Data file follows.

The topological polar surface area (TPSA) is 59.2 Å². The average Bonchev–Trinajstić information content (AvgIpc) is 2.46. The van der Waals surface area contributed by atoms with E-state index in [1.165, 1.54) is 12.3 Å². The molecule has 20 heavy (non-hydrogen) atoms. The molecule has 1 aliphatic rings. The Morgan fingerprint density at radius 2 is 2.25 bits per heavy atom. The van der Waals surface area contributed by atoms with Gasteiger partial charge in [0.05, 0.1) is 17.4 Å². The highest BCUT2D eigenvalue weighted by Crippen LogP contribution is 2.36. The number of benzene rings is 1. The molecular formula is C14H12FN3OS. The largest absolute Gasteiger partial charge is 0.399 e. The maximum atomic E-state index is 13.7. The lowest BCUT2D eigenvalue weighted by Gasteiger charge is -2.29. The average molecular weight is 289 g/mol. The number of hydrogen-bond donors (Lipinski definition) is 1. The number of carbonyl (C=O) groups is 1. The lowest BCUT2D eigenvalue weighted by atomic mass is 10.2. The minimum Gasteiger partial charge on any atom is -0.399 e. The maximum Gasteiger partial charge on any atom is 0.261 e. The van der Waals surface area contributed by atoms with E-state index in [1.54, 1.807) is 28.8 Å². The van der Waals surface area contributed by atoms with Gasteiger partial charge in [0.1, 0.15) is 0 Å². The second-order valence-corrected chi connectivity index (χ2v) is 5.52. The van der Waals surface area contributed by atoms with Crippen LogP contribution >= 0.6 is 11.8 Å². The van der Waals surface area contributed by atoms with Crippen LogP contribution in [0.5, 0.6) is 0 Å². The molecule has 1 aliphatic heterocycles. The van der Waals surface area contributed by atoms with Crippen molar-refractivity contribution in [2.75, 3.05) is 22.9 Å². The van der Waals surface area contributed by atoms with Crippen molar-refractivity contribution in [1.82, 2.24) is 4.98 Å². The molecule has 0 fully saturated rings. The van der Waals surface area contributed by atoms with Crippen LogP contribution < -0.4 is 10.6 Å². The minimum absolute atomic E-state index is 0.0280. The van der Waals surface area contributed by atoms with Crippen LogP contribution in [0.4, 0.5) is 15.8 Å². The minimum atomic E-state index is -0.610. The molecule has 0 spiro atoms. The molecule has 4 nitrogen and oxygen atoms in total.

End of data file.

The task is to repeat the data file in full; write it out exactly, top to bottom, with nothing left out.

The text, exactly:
The topological polar surface area (TPSA) is 59.2 Å². The average Bonchev–Trinajstić information content (AvgIpc) is 2.46. The van der Waals surface area contributed by atoms with E-state index in [1.165, 1.54) is 12.3 Å². The molecule has 20 heavy (non-hydrogen) atoms. The molecule has 1 aliphatic rings. The Morgan fingerprint density at radius 2 is 2.25 bits per heavy atom. The van der Waals surface area contributed by atoms with Gasteiger partial charge in [0.05, 0.1) is 17.4 Å². The highest BCUT2D eigenvalue weighted by Crippen LogP contribution is 2.36. The number of benzene rings is 1. The molecular formula is C14H12FN3OS. The largest absolute Gasteiger partial charge is 0.399 e. The maximum atomic E-state index is 13.7. The lowest BCUT2D eigenvalue weighted by Gasteiger charge is -2.29. The average molecular weight is 289 g/mol. The number of hydrogen-bond donors (Lipinski definition) is 1. The number of carbonyl (C=O) groups is 1. The lowest BCUT2D eigenvalue weighted by atomic mass is 10.2. The minimum Gasteiger partial charge on any atom is -0.399 e. The maximum Gasteiger partial charge on any atom is 0.261 e. The van der Waals surface area contributed by atoms with E-state index in [1.54, 1.807) is 28.8 Å². The van der Waals surface area contributed by atoms with Gasteiger partial charge in [0.1, 0.15) is 0 Å². The second-order valence-corrected chi connectivity index (χ2v) is 5.52. The van der Waals surface area contributed by atoms with Crippen LogP contribution >= 0.6 is 11.8 Å². The van der Waals surface area contributed by atoms with Crippen LogP contribution in [0.5, 0.6) is 0 Å². The molecule has 1 aliphatic heterocycles. The van der Waals surface area contributed by atoms with Crippen molar-refractivity contribution in [2.75, 3.05) is 22.9 Å². The van der Waals surface area contributed by atoms with Crippen molar-refractivity contribution in [1.82, 2.24) is 4.98 Å². The molecule has 0 fully saturated rings. The van der Waals surface area contributed by atoms with Crippen LogP contribution < -0.4 is 10.6 Å². The minimum absolute atomic E-state index is 0.0280. The van der Waals surface area contributed by atoms with Crippen LogP contribution in [0.4, 0.5) is 15.8 Å². The minimum atomic E-state index is -0.610. The molecule has 0 spiro atoms. The molecule has 4 nitrogen and oxygen atoms in total.